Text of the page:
Bruno learns new skills in Japan

In spring 2019, Bruno Ngou undertook his PIPS placement at the RIKEN Center for Sustainable Resource Science, as part of the JSPS (The Japan Society for the Promotion of Science) internship scheme. Bruno made a speculative approach which resulted in a skype ‘interview’ and this led to development of PIPS research project working in new field of plant pathology (nematodes & Arabidopsis), funded by JSPS fellowship. Bruno felt that the project would allow him to gain research training with other plant pathogens and parasites. “The majority of my previous research experiences have been within UK institutes; working in an international institute in Japan would provide the novel experience of a different research environment while expanding my skill set…. (and) to network with more research scientist across the world”, said Bruno.
Bruno was working on a project looking at parasitic nematodes, such as root-knot nematode, which feed on plants for nutrient uptake and cause severe crop losses. Bruno was involved in genetic screening to identify Arabidopsis mutants that are insensitive to nematodes. Bruno’s duties were to test whether nematode extract can active immune response in plants, and to screen mutant plants and keep the potential candidates alive for propagation. This work introduced Bruno to an efficient system for genetic screening, and cutting-edge technology that facilitates research. “It was challenging to adapt to a new system in the beginning, but also fascinating at the same time”, reflects Bruno.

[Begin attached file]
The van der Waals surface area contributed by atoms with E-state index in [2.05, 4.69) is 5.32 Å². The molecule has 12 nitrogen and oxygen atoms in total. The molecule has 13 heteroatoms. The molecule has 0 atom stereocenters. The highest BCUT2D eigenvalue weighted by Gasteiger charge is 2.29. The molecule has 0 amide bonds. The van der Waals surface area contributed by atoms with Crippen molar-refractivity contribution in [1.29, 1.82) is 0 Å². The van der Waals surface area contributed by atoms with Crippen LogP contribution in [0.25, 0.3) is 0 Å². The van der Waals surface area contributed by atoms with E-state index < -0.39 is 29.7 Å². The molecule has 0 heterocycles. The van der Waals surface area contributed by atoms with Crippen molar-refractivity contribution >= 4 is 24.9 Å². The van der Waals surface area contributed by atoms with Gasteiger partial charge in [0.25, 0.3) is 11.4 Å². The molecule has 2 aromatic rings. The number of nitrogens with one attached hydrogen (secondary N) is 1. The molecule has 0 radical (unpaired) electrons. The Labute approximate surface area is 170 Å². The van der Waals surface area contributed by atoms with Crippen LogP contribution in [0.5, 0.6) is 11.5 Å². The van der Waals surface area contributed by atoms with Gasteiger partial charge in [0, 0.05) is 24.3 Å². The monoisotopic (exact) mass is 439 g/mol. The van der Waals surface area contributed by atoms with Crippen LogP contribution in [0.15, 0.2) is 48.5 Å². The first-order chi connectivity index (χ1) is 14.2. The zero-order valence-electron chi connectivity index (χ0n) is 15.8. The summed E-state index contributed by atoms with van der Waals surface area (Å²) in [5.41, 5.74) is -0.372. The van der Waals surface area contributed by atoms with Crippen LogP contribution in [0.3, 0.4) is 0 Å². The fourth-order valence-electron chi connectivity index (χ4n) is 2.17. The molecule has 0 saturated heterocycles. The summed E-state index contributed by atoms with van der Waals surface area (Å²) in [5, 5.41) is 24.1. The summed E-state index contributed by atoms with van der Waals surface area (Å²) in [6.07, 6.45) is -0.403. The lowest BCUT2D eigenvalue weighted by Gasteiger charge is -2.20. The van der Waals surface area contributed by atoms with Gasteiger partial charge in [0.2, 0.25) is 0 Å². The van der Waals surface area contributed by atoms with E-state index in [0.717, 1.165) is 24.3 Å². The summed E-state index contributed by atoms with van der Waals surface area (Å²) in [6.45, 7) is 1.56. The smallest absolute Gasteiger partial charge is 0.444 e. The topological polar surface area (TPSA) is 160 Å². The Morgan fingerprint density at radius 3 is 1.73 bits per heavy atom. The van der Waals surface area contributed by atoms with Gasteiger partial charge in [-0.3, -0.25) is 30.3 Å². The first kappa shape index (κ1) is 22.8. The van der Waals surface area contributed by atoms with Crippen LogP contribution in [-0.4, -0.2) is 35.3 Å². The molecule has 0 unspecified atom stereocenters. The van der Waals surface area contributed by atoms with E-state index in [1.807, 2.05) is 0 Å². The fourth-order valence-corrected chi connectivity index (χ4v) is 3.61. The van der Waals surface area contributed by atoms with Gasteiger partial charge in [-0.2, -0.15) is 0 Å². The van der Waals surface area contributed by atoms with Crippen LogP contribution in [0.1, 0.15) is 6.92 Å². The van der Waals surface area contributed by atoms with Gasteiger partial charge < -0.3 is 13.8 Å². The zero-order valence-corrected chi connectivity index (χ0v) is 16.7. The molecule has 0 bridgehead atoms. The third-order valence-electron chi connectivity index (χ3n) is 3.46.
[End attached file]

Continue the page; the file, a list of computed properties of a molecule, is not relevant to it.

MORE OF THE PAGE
This was the first time Bruno had written a research proposal to apply for funding (from JSPS) and this has given him confidence in writing research proposals and funding applications for the future. During Bruno’s placement he presented and discussed work with other scientists in the lab which increased his self-confidence as well as his communication skills. He also feels he has become more effective and time-efficient, as well as learning how to produce meaningful data in a limited time period, since he only had 3 months in a new working environment. Bruno developed many new technical skills but also gained an insight into funding / commercial application from a diversity of projects running in the research group.
Bruno feels that his PIPS placement has enhanced his employment prospects and is now considering doing a post-doc in Japan. Overall, Bruno rates his placement as a very positive experience. He advises future PIPS students; “Don’t be afraid to ask for opportunity from hosts around the world. Seek help from your supervisor or the PIPS team when needed”.